Who better than that consummate Anglophile born in the United States, Henry James, to sketch a verbal picture of the landscape, cityscape, people, and customs of England in the late 19th century? Newest in a series that includes ``Henry James in Italy'' and ``A Little Tour in France,'' English Hours, by Henry James (New York: Weidenfeld & Nicolson, 222 pp., $24.95) is beautifully produced and colorfully illustrated with paintings and drawings from the period when James was writing.
For those who cannot get their fill of Anglophilia, five more titles are of interest: Rob Talbot's gorgeous color photos of The English Lakes, text by Robin Whiteman (New York: Weidenfeld & Nicolson, 160 pp., $22.95); Shakespeare's Avon, by the same team (New York: Viking, 160 pp., $24.95); The Tower of London: An Illustrated History, by Russell Chamberlin, photos by Simon McBride (London: Webb & Bower, distributed by Viking, 128 pp., $27.50), Charles Viney's Sherlock Holmes in London (Boston: Houghton Mifflin, 168 pp., $24.95), a collection of period photographs illustrating locales mentioned in Conan Doyle's stories; and a charming choice for children or adults, Queen Mary's Dolls' House, by Mary Stewart-Wilson, photos by David Cripps (New York: Abbeville Press, 192 pp., $35), featuring big, full-color close-ups of the ingenious furnishings and fixtures of the famous dolls' house presented to Queen Mary in 1924. It's a closer view of the wealth of miniaturized detail than most visitors to Windsor Castle manage to see.
For those who prefer full-size furniture, Sotheby's Concise Encyclopedia of Furniture, editor Christopher Payne (New York: Harper & Row, 208 pp., $49.95) offers a clear overview of furniture from ancient to modern times, complete with a glossary and copious illustrations. Indeed, there are fascinating reference books to suit all sorts of people on one's gift list: from The Middle Ages: A Concise Encyclopedia, editor H.R. Loyn (New York: Thames & Hudson, distributed by Norton, 352 pp., illustrated, $39.95) to The Penguin Encyclopedia of Popular Music, edited by Donald Clarke (New York: Viking, 1,378 pp., $40), with entries on jazz, blues, rock, reggae, folk, and other nonclassical artists.
Photographs by Robert Koropp in Denver: The City Rises, text by Lito Tejada-Flores (Denver: Swallow Hill Press, 157 pp., $39.95 cloth, $19.95 paper) capture the dynamic quality of the city and its natural setting. The special blending of art and nature that characterizes Italian gardens can be seen in The Gardens of Venice, by Mary Jane Pool (New York: Rizzoli, 240 pp., $45). Alessandro Albrizzi's sumptuous photographs are arranged to show a chronological order of gardens dating from various centuries. For those who plan to visit in person, a map is included. John Julius Norwich, author of ``A History of Venice,'' once again displays his talent for making the past come alive in Byzantium: The Early Centuries (New York: Alfred A. Knopf, 408 pp., illustrated, $29.95), threading his way through Byzantine intricacies with his knack for strong narration and clear exposition.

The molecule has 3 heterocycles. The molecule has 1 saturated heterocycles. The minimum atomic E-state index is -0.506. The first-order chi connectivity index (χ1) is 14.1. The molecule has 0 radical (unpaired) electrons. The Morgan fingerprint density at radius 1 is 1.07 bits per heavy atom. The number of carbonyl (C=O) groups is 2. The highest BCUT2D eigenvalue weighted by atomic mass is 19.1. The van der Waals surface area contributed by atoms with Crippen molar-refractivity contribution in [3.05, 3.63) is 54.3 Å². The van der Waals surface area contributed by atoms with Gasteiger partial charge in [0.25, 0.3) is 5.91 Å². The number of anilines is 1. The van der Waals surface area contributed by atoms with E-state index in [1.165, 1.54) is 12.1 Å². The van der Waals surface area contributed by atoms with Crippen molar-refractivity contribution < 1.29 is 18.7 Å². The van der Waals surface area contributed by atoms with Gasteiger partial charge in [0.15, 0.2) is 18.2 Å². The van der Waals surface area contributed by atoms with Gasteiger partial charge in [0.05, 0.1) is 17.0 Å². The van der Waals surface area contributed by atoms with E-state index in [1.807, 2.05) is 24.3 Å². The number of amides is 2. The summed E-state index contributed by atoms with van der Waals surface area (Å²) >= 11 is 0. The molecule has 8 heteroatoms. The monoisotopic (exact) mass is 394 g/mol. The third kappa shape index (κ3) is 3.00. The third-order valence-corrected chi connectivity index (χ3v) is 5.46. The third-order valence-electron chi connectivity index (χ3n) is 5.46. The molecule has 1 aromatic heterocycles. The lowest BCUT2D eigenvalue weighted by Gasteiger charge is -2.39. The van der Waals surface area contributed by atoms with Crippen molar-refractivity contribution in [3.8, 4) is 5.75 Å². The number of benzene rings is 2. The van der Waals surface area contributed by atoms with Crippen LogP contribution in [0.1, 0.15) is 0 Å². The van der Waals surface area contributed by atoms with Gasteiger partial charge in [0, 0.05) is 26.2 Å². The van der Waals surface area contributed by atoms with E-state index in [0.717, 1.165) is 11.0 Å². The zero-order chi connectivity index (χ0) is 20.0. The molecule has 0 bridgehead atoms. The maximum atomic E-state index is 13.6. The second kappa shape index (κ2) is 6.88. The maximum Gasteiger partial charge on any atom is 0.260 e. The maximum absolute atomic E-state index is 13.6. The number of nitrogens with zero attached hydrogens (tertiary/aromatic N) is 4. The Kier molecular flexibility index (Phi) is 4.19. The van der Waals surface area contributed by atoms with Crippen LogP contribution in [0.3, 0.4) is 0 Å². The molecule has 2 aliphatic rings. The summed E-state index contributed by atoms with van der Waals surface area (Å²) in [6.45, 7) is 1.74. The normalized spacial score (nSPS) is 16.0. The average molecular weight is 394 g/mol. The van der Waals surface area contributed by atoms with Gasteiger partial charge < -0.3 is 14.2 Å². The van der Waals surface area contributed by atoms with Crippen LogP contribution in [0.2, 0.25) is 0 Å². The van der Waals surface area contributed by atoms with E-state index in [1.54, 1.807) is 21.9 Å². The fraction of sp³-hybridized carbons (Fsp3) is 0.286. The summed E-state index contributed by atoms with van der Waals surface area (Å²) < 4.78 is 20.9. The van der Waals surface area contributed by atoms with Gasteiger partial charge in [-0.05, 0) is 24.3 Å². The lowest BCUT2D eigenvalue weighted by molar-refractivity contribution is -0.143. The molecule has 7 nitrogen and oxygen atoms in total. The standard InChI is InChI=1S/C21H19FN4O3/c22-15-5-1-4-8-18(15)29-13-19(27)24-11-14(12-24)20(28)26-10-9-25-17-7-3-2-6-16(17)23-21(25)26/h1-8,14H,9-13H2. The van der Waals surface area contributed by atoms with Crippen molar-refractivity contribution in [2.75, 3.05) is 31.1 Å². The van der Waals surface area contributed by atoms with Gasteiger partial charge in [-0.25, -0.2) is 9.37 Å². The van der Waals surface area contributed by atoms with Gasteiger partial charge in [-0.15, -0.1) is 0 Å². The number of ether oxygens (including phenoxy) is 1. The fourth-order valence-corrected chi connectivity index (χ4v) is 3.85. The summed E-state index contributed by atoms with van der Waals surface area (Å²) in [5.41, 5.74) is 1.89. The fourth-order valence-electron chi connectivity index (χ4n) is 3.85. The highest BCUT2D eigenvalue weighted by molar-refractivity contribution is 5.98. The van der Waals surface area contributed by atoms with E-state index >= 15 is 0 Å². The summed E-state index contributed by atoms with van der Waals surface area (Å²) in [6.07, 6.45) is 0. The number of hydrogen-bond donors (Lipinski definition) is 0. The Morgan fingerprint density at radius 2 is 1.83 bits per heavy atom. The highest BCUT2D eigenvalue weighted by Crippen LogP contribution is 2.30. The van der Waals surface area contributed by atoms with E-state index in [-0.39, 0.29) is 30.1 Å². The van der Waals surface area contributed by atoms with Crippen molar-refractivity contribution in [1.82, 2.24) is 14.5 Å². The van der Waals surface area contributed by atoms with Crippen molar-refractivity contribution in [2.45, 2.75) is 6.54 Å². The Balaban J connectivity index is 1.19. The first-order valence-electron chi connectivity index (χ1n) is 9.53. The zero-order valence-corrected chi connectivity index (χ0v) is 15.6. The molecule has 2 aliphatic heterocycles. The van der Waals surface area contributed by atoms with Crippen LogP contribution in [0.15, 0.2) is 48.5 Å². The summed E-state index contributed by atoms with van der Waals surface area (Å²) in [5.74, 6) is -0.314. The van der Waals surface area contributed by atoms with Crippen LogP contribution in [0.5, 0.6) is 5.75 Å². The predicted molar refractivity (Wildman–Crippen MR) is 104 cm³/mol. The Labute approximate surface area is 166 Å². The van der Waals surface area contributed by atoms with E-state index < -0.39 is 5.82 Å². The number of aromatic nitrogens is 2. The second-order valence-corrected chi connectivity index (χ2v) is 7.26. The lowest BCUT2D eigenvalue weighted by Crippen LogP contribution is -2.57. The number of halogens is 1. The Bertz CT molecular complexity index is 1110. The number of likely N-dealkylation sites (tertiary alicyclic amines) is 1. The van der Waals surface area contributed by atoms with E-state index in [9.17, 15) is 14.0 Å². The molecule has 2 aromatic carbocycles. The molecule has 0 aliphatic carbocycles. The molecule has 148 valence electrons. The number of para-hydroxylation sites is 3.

A year that marked the 60th anniversary of her birth saw the publication of The Diary of Anne Frank: The Critical Edition (New York: Doubleday, 719 pp., illustrated, $30). Prepared by the Netherlands State Institute for War Documentation, edited by David Barnouw and Gerrold van der Stroom, translated by Arnold J. Pomerans and B.M. Mooyaart-Doubleday, this authoritative edition features three parallel texts: Anne Frank's first and second drafts, side by side with the slightly expurgated version published in the US in 1952. The words and thoughts of this charming teenager ring as brightly and plangently today as in the dark days when she penned them. This edition also includes material on the family history of the Franks, their arrest, betrayal, deportation, and the fates of the family and of Anne's writings.
To end with one of the books I most enjoyed reading this past year: The esoteric-sounding title, Mi-Lou: Poetry and the Labyrinth of Desire, by Stephen Owen (Cambridge, Mass.: Harvard University Press, 220 pp., $29.95) is as far removed from the labyrinths and cautious hedges of standard academic prose as the spirit of lyric poetry - Oriental and Occidental, modern and ancient - that it discusses so engagingly. The gist of Owen's argument is well worth pondering: ``We have been informed that we are radically `of' our age, or culture, or gender, or class, and not of another; we can go elsewhere only as tourists, cultural voyeurs. ... This is an unpleasant story. Let's change the ending. ... We confess that we never believed in ... all those finely drawn boundaries between periods, cultures, and languages: we can make our home anywhere.''